Hey y’all! We’re recording a podcast about Link to the Past and I’d like to include as much stuff as possible from folks who care. I’ve already got a recording crew, but if you want to contribute, I’m also accepting:
Short audio monologues
Short text essays that I will read
This is similar to what we did for Earthbound. I don’t care about audio quality, but I would prefer if the length was < 60 seconds. That’s likely going to be about two paragraphs.
Some ideas on what you could contribute, if you wanted to!
Memories of first playing the game
What it meant to you as a kid
What you think of it now
Something weird you noticed about it
Special insight you have into the game
I’m asking for all contributions to be in by March 31st so I can edit them in in a timely manner. If you need tips for audio recording…well, just use Audacity or whatever voice recording app you have on your phone and DM me with the wav or MP3 or whatever. Like I said, not concerned about audio quality.
Yes count me in to provide some text content for you and the crew to comment on/respond to
In my hazy memories of the game, there are things that stick out. I was about 7 years old when I got an SNES and along with it ALttP and Super Mario World. It was around this time, after a few years of playing NES games that I think I started to attain truer mastery of playing video games. And coincidentally that Nintendo, I think, was starting to make inroads into accessibility and its ethos that skill shouldn’t be a barrier to completing a game. So being able to cruise through ALttP was intoxicating with that nice warm empowerment some games make you feel.
The opening of the game was thrilling, the first dungeon boss got me HYPE as hell especially with the boss fight music. It was one of the first games I played that felt ~vast~. The first time I accidentally swam under a bridge and met a guy camping out under there is etched into my mind. For some reason despite playing other games that had secrets, that one felt more real because it sort of operated on real world logic. There’s spaces under bridges, of course there might be something there!
But then, maybe because I got a mental block or missed a hint or something, I could NOT figure out how to get into the third dungeon in the Dark World (in the DW version of the Lost Woods). The game sat uncompleted in my collection for about 7 years. Flash forward to then and I booted the game back up. Voila! I figured out how to get in there and cursed my previous stupidity, and started making a ton of progress over the course of an afternoon. Mom called me down to dinner so I saved my game and shut off the console. Afterward I booted it back up and to my utter despair, all my saved games were gone. To this day I don’t know what happened. So! Back to square one. But over the next 24 hours I blasted through the game and finished it.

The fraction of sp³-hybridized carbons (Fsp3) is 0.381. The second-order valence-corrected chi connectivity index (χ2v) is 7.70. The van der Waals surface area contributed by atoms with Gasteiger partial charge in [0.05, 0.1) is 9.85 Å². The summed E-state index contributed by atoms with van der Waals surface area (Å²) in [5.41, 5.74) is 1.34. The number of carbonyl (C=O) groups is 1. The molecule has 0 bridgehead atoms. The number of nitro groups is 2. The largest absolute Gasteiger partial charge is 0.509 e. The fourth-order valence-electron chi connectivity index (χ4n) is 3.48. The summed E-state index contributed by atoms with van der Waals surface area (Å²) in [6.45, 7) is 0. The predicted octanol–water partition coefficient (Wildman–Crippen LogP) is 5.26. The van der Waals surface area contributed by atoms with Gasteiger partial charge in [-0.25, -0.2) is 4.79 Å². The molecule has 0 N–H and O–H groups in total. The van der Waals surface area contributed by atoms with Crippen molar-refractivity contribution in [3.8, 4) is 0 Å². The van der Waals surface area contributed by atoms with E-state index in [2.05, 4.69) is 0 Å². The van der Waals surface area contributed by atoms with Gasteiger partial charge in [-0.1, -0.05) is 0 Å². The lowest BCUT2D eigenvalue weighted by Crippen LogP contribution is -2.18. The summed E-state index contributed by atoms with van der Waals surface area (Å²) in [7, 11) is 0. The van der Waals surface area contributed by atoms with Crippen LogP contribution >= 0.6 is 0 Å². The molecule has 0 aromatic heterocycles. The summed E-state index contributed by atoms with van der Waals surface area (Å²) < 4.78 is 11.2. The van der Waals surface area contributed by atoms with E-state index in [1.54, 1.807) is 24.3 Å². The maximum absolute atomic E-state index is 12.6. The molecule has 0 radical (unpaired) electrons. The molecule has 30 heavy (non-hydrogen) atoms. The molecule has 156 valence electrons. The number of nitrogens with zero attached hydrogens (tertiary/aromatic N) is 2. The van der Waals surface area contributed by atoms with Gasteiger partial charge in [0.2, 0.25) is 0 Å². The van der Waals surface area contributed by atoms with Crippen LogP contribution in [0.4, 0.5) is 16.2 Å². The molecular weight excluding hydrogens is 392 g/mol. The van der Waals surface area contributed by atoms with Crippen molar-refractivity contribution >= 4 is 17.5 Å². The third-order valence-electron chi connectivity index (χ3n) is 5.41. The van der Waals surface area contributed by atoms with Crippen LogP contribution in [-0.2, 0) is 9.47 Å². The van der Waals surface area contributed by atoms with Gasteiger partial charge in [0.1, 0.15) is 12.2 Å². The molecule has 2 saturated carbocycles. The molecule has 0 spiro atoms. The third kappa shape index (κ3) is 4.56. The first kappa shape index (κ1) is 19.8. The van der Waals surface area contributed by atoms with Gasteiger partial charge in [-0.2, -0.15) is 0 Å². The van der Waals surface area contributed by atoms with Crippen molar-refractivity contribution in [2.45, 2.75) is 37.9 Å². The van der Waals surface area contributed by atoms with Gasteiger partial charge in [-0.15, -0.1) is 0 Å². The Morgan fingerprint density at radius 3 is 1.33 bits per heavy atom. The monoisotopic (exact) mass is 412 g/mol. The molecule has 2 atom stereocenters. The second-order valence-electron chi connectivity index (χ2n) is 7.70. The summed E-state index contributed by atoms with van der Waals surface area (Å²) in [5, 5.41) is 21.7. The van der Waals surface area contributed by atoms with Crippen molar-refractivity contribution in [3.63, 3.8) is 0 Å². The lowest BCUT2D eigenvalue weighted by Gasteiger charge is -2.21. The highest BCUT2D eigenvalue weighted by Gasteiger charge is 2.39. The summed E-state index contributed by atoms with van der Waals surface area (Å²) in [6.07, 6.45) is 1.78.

It’ll always hold a special place in my heart, even if I think it is definitely the tipping point where Nintendo’s tutorializing started down its slippery slope. It was also the beginning of series’ common problem of having tons of items that are useful for approximately 1 dungeon and a handful of other locations and then forever collecting dust in your inventory.
The game is alright. Pretty unaccessable to me right now because I don’t have a Nintendo thing hooked up. I guess I could hook up a Wii and emulate it, but I don’t want to deal with like… the Wii Mote.
Pink Haired Link seriously fucking rules.
Didn’t they just make an entire indie game based off the sword swinging ball thing? That concept rules.
I love the idea of the boots and want the boots to be good but the boots are a tease and running into things feels bad.
I made a segment but then didn’t like actually listening to my segment. I couldn’t get happy with it and never turned it in. oops.
What really strikes me is that yeah I haven’t seen this game broken out. The strength I’m seeing spotlighted the most is how variable your own play-through can be. One point I wish I had been able to add about the “useless / too many items” comments is that I like a game with vestigial stuff because it makes the world feel less planned out.